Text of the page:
to. At the time of this writing there are two of them: <url
id="http://www.ffis.de/" name="Verein zur Förderung Freier Informationen & Software"> (in Germany) and
the <url id="https://france.debian.net/" name="Debian France Association"> (in France).
Additional affiliate organisations in other countries are listed in <url id="https://wiki.debian.org/Teams/Auditor/Organizations" name="Organizations"> page in the Debian Wiki.
name="donations page"> lists the trusted organizations individuals can donate
to. At the time of this writing there are three of them: <url
id="http://www.ffis.de/" name="Verein zur Förderung Freier Informationen &
Software"> (in Germany),
the <url id="https://france.debian.net/" name="Debian France Association">
(in France),
and <url id="http://debian.ch/" name="debian.ch"> (Switzerland and the
Principality of Liechtenstein).
Additional affiliate organizations in other countries are listed in
<url id="https://wiki.debian.org/Teams/Auditor/Organizations" name="Organizations"> page
in the Debian Wiki.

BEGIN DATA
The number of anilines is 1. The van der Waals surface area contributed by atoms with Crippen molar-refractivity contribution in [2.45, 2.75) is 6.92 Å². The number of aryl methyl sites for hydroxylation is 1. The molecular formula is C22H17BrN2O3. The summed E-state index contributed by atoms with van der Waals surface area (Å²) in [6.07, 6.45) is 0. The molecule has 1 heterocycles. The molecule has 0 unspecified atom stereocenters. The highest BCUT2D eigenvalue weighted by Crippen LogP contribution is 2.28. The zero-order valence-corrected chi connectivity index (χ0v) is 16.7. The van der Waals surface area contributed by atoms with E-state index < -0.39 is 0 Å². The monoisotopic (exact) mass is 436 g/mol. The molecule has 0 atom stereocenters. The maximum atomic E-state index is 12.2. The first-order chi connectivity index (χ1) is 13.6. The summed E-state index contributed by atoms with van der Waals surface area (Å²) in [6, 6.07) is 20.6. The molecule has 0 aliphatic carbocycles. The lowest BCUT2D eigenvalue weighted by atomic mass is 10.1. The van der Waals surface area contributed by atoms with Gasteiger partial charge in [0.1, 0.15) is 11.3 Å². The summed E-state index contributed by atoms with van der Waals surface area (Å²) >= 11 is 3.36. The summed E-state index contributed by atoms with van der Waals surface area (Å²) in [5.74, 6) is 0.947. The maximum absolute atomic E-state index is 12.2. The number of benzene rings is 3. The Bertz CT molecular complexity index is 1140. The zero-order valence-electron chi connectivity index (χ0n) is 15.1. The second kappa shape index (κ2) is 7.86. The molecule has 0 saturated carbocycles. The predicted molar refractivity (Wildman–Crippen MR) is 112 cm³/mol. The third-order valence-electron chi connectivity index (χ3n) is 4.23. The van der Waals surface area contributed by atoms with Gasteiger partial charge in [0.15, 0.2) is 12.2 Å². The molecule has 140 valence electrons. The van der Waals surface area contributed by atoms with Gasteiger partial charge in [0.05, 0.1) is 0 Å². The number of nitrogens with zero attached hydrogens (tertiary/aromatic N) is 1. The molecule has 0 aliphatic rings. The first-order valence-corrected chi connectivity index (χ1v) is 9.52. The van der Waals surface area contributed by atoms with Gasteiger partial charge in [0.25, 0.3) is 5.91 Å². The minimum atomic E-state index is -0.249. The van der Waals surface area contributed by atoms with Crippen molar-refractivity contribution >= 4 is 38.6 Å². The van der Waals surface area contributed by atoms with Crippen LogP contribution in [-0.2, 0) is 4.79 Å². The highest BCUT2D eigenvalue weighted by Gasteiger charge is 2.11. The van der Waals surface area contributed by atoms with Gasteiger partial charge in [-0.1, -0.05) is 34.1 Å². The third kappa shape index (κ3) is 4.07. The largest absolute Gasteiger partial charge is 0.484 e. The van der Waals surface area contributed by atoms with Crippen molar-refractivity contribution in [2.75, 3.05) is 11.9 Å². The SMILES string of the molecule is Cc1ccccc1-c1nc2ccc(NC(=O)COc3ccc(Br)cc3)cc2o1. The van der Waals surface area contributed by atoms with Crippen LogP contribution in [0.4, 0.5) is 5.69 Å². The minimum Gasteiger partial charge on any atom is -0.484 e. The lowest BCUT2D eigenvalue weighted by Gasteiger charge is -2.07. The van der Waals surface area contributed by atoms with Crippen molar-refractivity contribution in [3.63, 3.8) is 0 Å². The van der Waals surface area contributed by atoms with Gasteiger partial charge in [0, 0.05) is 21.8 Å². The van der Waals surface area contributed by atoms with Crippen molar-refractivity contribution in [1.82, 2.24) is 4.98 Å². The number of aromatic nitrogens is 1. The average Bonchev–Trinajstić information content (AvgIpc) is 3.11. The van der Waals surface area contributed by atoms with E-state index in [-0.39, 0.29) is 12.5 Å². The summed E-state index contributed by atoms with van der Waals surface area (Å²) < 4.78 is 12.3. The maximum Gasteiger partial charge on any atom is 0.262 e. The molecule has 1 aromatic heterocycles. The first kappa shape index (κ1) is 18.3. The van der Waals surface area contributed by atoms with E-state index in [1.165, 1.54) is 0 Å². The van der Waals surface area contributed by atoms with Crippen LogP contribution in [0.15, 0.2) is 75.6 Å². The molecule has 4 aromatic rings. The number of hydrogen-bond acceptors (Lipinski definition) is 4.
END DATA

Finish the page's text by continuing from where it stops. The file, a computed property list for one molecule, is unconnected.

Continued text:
......@@ -15,7 +15,7 @@
<copyright>
<copyrightsummary>
Copyright &copy; 1996-2013 by Software in the Public Interest,
Copyright &copy; 1996-2016 by Software in the Public Interest,
portions copyright &copy; 2004, 2005, 2006 Kamaraju Kusumanchi
</copyrightsummary>
......
......@@ -13,7 +13,7 @@ there is the "oldstable" distribution (that's just the one from before
<p>Experimental is used for packages which are still being developed, and with
a high risk of breaking your system. It's used by developers who'd like to
study and test bleeding edge software. Users shouldn't be using packages from
here, because they can be dangerous and harmful even for the most experienced
there, because they can be dangerous and harmful even for the most experienced
people.
<p>See <ref id="choosing"> for help when choosing a Debian distribution.
......@@ -38,14 +38,15 @@ distribution and <tt>&testingreleasename;</tt> is the current testing distributi
<sect1 id="oldcodenames">Which other codenames have been used in the past?
<p>Other codenames that have been already used are: <tt>buzz</tt> for
<p>Aside <tt>&releasename;</tt> and <tt>&testingreleasename;</tt>,
other codenames that have been already used are: <tt>buzz</tt> for
release 1.1, <tt>rex</tt> for release 1.2, <tt>bo</tt> for releases 1.3.x,
<tt>hamm</tt> for release 2.0, <tt>slink</tt> for release 2.1,
<tt>potato</tt> for release 2.2, <tt>woody</tt> for release 3.0,
<tt>sarge</tt> for release 3.1, <tt>etch</tt> for release 4.0, and
<tt>lenny</tt> for release 5.0, and
<tt>squeeze</tt> for release 6.0,
<tt>wheezy</tt> for release 7.0.
<tt>sarge</tt> for release 3.1, <tt>etch</tt> for release 4.0,
<tt>lenny</tt> for release 5.0,
<tt>squeeze</tt> for release 6.0, and
<tt>wheezy</tt> for release 7.